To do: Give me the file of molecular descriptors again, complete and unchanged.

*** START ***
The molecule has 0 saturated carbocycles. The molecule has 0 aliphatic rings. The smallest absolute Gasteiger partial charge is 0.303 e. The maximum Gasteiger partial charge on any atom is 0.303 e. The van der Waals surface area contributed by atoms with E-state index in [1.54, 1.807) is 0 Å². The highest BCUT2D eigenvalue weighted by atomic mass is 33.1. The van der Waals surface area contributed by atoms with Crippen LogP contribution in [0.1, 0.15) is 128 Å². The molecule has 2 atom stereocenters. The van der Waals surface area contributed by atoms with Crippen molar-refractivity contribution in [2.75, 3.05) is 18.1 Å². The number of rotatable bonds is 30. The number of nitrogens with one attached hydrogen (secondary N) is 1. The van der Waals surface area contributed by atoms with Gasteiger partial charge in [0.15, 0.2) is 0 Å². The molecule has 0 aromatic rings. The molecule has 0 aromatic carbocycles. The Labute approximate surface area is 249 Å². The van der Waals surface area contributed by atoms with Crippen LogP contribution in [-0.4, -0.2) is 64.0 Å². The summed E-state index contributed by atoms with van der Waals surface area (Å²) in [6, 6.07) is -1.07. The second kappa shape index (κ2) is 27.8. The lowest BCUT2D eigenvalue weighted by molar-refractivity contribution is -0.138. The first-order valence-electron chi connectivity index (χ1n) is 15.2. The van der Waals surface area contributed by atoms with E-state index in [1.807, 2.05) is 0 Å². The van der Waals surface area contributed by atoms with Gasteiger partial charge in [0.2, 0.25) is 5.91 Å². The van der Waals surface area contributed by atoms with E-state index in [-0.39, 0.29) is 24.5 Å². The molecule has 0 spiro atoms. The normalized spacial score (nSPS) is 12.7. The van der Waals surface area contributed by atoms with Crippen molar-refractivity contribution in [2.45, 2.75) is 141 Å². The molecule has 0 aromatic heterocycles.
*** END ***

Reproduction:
The molecule has 0 saturated carbocycles. The molecule has 0 aliphatic rings. The smallest absolute Gasteiger partial charge is 0.303 e. The maximum Gasteiger partial charge on any atom is 0.303 e. The van der Waals surface area contributed by atoms with E-state index in [1.54, 1.807) is 0 Å². The highest BCUT2D eigenvalue weighted by atomic mass is 33.1. The van der Waals surface area contributed by atoms with Crippen LogP contribution in [0.1, 0.15) is 128 Å². The molecule has 2 atom stereocenters. The van der Waals surface area contributed by atoms with Crippen molar-refractivity contribution in [2.75, 3.05) is 18.1 Å². The number of rotatable bonds is 30. The number of nitrogens with one attached hydrogen (secondary N) is 1. The van der Waals surface area contributed by atoms with Gasteiger partial charge in [0.15, 0.2) is 0 Å². The molecule has 0 aromatic rings. The molecule has 0 aromatic carbocycles. The Labute approximate surface area is 249 Å². The van der Waals surface area contributed by atoms with Crippen LogP contribution in [-0.4, -0.2) is 64.0 Å². The summed E-state index contributed by atoms with van der Waals surface area (Å²) in [6, 6.07) is -1.07. The second kappa shape index (κ2) is 27.8. The lowest BCUT2D eigenvalue weighted by molar-refractivity contribution is -0.138. The first-order valence-electron chi connectivity index (χ1n) is 15.2. The van der Waals surface area contributed by atoms with E-state index in [1.807, 2.05) is 0 Å². The van der Waals surface area contributed by atoms with Gasteiger partial charge in [0.2, 0.25) is 5.91 Å². The van der Waals surface area contributed by atoms with E-state index in [-0.39, 0.29) is 24.5 Å². The molecule has 0 spiro atoms. The normalized spacial score (nSPS) is 12.7. The van der Waals surface area contributed by atoms with Crippen molar-refractivity contribution in [2.45, 2.75) is 141 Å². The molecule has 0 aromatic heterocycles.